Car park crash damage

Shopping scrapes - 59% of incidents happen at a supermarket

According to AA Insurance, claims for cars damaged in car park incidents rise during the pre-Christmas period as places are often filled to capacity.

And a new AA-Populus survey suggests that over the past 12 months just over half of motorists (51%) have suffered some damage to their car in a car park (52% male, 49% female).* But most car park prangs result in minor scrapes or dints that don't justify making an insurance claim.

8% would drive off if they hit another car

Two-thirds of the respondents (66%) said that if they accidentally damaged another vehicle they would make an effort to notify the owner. But a sly 8% admitted that they would drive off, especially if they hadn't been spotted causing the damage. Of those, one in eight would leave a note – but giving false contact details.

Janet Connor, managing director of AA Insurance, says: "There's nothing more infuriating than returning to your car to find that it has been damaged.

"As cars get bigger, parking can be extremely trying, especially if spaces are on the tight side.**

"But that over half of drivers have suffered some car damage in a year is extraordinary, and it shows just how hazardous car parks are.

"It's very easy to make a parking error and scrape another car, or carelessly open a door and clip a neighbouring vehicle. Unfortunately many people are either unaware they have caused damage or just don't bother to report it.

"But if the damage is substantial enough to justify making an insurance claim, then it's likely that the driver will lose some or all of their no-claim bonus if a claim can't be made off the person who caused the damage.

AA Insurance claims records show that the majority of claims are collisions with other vehicles or with objects such as bollards, lamp posts or trolley shelters. Other claims include damage caused by rogue shopping trolleys, vandalism, and break-ins and thefts from cars.

"Even at slow speed substantial damage can be caused by reversing into another car, or striking a concrete pillar or bollard," Ms Connor points out.

Young drivers more likely to admit damaging their car

According to the research, 59% of all reported car park scrapes happened at a supermarket, 12% in an open-air car park, while 11% happened in each of multi-storey car parks and on-street parking.

Only 7% occurred at a workplace car park.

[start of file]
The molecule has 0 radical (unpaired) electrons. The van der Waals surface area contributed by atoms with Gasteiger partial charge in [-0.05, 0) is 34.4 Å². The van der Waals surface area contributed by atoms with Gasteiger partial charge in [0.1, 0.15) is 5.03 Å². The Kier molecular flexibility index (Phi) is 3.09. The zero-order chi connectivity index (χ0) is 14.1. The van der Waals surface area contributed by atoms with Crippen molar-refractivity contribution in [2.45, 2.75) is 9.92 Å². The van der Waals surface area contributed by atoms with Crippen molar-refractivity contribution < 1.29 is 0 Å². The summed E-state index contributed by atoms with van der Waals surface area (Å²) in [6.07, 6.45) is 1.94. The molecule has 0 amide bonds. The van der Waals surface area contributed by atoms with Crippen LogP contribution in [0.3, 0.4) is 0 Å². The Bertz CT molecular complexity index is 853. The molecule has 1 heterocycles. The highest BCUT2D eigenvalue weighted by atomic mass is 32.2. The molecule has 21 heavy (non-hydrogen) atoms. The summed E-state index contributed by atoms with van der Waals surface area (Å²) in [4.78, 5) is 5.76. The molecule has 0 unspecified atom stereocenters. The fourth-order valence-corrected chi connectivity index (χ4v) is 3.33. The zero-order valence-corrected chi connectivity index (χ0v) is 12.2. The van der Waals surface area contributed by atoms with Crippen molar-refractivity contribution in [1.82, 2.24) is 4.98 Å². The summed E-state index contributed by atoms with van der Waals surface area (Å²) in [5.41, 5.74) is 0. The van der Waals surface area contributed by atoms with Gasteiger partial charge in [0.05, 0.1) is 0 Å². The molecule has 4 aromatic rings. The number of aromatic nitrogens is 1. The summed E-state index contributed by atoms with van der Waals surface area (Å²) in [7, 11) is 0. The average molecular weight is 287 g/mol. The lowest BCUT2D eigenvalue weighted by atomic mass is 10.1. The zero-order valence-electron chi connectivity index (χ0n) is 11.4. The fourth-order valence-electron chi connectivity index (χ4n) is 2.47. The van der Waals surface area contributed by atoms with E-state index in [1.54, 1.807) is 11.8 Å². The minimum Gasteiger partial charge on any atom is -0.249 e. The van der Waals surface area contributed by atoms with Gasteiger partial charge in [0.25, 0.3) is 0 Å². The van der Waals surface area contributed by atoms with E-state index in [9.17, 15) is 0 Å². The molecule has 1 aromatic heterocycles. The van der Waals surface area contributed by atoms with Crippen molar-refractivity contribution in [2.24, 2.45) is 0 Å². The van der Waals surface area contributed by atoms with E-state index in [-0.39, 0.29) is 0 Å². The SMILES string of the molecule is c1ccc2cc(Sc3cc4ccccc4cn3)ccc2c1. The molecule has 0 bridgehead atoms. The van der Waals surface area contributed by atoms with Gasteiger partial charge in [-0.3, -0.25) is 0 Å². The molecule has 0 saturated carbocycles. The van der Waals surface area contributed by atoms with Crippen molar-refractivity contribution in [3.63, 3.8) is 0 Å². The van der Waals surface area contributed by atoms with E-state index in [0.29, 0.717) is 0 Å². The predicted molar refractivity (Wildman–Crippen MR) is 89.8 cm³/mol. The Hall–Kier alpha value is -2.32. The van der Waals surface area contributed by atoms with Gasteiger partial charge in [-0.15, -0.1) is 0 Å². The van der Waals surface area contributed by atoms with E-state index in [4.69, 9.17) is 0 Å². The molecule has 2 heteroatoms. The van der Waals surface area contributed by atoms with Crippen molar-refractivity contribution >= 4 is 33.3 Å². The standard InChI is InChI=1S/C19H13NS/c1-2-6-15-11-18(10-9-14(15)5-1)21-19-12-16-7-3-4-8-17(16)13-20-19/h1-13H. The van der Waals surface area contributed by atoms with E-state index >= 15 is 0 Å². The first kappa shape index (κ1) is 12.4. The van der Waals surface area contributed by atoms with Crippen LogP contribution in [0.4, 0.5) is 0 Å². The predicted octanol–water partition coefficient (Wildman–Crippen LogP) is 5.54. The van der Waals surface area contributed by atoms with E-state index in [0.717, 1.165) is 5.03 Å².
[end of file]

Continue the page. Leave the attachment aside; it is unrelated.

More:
Of those who have suffered damage to their car, only 9% admitted that they have caused the damage themselves (8% men, 10% women). Younger drivers were more likely to admit that they damaged their own vehicle – 18% of those aged 18–24 saying so – followed by 11% of 25–34 year olds.

Of those who had found damage, 6% returned to their parked vehicle to find it vandalised. Just 1% found that their car had been broken in to and items stolen.

AA Driving School car parking advice

  • Be considerate – park within the white lines as straight as possible, and take care when exiting
  • In busy car parks, park in the outer areas where more spaces are available
  • Spaces at the end of a row can offer more room
  • If the space is tight, fold in your side mirrors
  • It's safer to reverse into the space rather than reverse out into traffic

Summary of car park incidents*

How was your car damaged (past 12 months)

 

All %

Male %

Female %

Dented or scratched by someone else

91

92

90

Dented or scratched by me

9

8

10

Vandalism

6

6

6

Broken in to and items stolen

1

1

1

Broken in to and nothing stolen

1

1

1

Other

2

1

2

Type of car park where car was damaged

 

All %

Male %

Female %

Supermarket

59

61

55

Open-air

12

13

12

Multi-storey

11

11

10

On-street

11

10

13

Workplace

7

6

10

Other or don't remember

22

19

20


* Populus interviewed 19,887 people aged 18+ on The AA-Populus online panel, 18–26 November 2014. Populus is a founder member of the British Polling Council and abides by its rules.

** The minimum recommended size for car park spaces is 4.8m x 2.4m. Spaces in older car parks may be as small as 1.8m wide; Manual for Streets, Department for Transport, 2007.

2 January 2015